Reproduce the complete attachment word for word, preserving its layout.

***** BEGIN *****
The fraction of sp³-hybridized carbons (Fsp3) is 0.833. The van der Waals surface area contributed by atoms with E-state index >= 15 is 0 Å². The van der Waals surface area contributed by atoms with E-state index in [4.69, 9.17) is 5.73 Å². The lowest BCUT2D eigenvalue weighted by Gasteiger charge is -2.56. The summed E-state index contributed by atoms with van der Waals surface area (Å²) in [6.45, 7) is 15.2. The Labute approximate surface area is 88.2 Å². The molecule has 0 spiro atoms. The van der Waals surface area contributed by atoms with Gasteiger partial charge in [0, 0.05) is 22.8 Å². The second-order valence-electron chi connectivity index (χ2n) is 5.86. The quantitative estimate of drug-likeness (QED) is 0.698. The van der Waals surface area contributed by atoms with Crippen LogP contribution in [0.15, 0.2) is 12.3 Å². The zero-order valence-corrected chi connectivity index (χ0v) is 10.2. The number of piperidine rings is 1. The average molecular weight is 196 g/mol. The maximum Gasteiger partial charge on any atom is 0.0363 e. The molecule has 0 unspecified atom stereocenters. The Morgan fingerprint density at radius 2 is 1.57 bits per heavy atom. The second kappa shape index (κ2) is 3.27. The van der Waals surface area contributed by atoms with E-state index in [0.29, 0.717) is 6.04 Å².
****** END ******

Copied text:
The fraction of sp³-hybridized carbons (Fsp3) is 0.833. The van der Waals surface area contributed by atoms with E-state index >= 15 is 0 Å². The van der Waals surface area contributed by atoms with E-state index in [4.69, 9.17) is 5.73 Å². The lowest BCUT2D eigenvalue weighted by Gasteiger charge is -2.56. The summed E-state index contributed by atoms with van der Waals surface area (Å²) in [6.45, 7) is 15.2. The Labute approximate surface area is 88.2 Å². The molecule has 0 spiro atoms. The van der Waals surface area contributed by atoms with Gasteiger partial charge in [0, 0.05) is 22.8 Å². The second-order valence-electron chi connectivity index (χ2n) is 5.86. The quantitative estimate of drug-likeness (QED) is 0.698. The van der Waals surface area contributed by atoms with Crippen LogP contribution in [0.15, 0.2) is 12.3 Å². The zero-order valence-corrected chi connectivity index (χ0v) is 10.2. The number of piperidine rings is 1. The average molecular weight is 196 g/mol. The maximum Gasteiger partial charge on any atom is 0.0363 e. The molecule has 0 unspecified atom stereocenters. The Morgan fingerprint density at radius 2 is 1.57 bits per heavy atom. The second kappa shape index (κ2) is 3.27. The van der Waals surface area contributed by atoms with E-state index in [0.29, 0.717) is 6.04 Å².